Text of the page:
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title: "CentOS Stream FAQ" mardown: basic is_dynamic: true


CentOS Stream Frequently Asked Questions

If you have a question that isn't answered here, please email the centos-devel mailing list.

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What is CentOS Stream?

CentOS Stream is a developer-forward distribution that aims to help community members, Red Hat partners and others take full advantage of open source innovation within a more stable and predictable Linux ecosystem. Its content is what Red Hat intends to be in the next update of a stable RHEL release It is free for anyone to download, use, study, modify, and redistribute (with the exception of the CentOS trademarks, which are owned by Red Hat). CentOS Stream is a distribution that community members can use to take advantage of a stable ABI/API for development and testing, while still seeing some updates on an accelerated basis.

How do I download CentOS Stream?

CentOS Stream is available on the CentOS downloads page

How do I file bugs against CentOS Stream?

File bugs against the CentOS product in Red Hat Bugzilla.

Where is the source code?

The source code in CentOS Stream is stored per package at in the CentOS git server.

What artifacts are built?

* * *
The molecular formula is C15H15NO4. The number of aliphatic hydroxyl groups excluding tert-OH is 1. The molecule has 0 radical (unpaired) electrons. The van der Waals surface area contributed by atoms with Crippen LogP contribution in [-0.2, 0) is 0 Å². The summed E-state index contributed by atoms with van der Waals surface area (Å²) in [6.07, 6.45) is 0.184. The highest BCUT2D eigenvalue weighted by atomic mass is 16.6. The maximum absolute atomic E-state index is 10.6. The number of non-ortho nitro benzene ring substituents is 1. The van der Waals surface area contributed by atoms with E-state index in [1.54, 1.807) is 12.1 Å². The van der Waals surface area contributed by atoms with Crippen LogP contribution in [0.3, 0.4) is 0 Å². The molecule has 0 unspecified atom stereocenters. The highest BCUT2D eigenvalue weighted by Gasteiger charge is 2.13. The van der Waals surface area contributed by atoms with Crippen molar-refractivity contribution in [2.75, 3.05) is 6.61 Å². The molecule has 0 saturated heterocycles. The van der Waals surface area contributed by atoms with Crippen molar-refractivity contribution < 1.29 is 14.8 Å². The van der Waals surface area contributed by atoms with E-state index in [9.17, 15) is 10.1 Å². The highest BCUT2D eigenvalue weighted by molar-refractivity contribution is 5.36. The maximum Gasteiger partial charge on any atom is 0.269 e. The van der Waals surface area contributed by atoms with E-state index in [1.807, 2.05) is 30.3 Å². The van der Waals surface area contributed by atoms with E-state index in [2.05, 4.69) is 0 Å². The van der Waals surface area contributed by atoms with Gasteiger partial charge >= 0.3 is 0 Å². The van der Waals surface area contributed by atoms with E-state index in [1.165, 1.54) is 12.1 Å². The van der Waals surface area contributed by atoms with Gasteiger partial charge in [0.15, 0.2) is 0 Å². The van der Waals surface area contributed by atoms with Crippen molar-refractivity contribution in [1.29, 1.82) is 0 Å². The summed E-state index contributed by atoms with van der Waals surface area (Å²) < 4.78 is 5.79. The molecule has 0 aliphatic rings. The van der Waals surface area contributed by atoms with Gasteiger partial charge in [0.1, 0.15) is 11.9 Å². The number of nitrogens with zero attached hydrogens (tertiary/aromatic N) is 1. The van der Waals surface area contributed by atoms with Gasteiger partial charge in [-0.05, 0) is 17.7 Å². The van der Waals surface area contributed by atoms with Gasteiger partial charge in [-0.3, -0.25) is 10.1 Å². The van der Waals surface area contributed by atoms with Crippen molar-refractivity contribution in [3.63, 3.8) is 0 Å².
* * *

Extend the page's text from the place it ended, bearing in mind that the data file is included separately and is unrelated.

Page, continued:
Note: CentOS Stream does not include container images. The current recommendation is to use Red Hat Universal Base Image (UBI) and include centos-release-stream (link coming!).

What architectures are included?

Currently, x86_64, aarch64, and ppc64le are included. By December 2020, arm7hfp will be included. Inclusion of s390x (IBM System Z) has not yet been scoped and is unlikely during CY2020.

Is there a daily CentOS Stream "release"? How frequently is it released?

There is a nightly compose for release verification purposes. We are currently pushing CentOS Stream to http://mirror.centos.org/centos/8-stream/ on a case-by-case basis as new packages come in.

What happens when CentOS Stream switches from RHEL 8 to RHEL 9 based content?

Around the time the RHEL 9 Public Beta is issued, an additional set of CentOS Stream repositories and ISOs will be available. The existing CentOS Stream repositories representing RHEL 8 bits will continue to be available, and changes to these bits will continue as before, until approximately one year after the general availability of RHEL 9. At that time, the older repositories will be discontinued, although sources will continue to be available.

As the cut-over approaches, Red Hat will evaluate the situation at that time to determine how long the overlap will be. CentOS Stream is envisioned for primary use in situations where pinning to a specific set of binaries for the long-term is not required. Therefore the goal of the overlap is to serve either specific development needs or to allow for time for testing and upgrades.

What does this mean for CentOS Linux?

CentOS Stream is separate from CentOS Linux.